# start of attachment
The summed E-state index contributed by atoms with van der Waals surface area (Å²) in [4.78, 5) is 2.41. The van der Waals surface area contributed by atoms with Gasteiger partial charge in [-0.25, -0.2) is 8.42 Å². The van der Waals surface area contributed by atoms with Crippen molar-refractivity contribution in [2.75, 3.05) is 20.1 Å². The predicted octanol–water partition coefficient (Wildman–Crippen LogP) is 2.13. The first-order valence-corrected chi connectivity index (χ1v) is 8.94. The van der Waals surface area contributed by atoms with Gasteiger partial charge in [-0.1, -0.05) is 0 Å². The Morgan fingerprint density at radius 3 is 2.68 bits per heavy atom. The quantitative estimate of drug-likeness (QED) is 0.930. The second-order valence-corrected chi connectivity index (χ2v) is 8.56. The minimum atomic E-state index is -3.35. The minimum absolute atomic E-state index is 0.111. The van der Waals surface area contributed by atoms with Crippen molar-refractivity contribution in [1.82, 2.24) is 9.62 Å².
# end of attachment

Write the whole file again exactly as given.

The summed E-state index contributed by atoms with van der Waals surface area (Å²) in [4.78, 5) is 2.41. The van der Waals surface area contributed by atoms with Gasteiger partial charge in [-0.25, -0.2) is 8.42 Å². The van der Waals surface area contributed by atoms with Crippen molar-refractivity contribution in [2.75, 3.05) is 20.1 Å². The predicted octanol–water partition coefficient (Wildman–Crippen LogP) is 2.13. The first-order valence-corrected chi connectivity index (χ1v) is 8.94. The van der Waals surface area contributed by atoms with Gasteiger partial charge in [-0.1, -0.05) is 0 Å². The Morgan fingerprint density at radius 3 is 2.68 bits per heavy atom. The quantitative estimate of drug-likeness (QED) is 0.930. The second-order valence-corrected chi connectivity index (χ2v) is 8.56. The minimum atomic E-state index is -3.35. The minimum absolute atomic E-state index is 0.111. The van der Waals surface area contributed by atoms with Crippen molar-refractivity contribution in [1.82, 2.24) is 9.62 Å².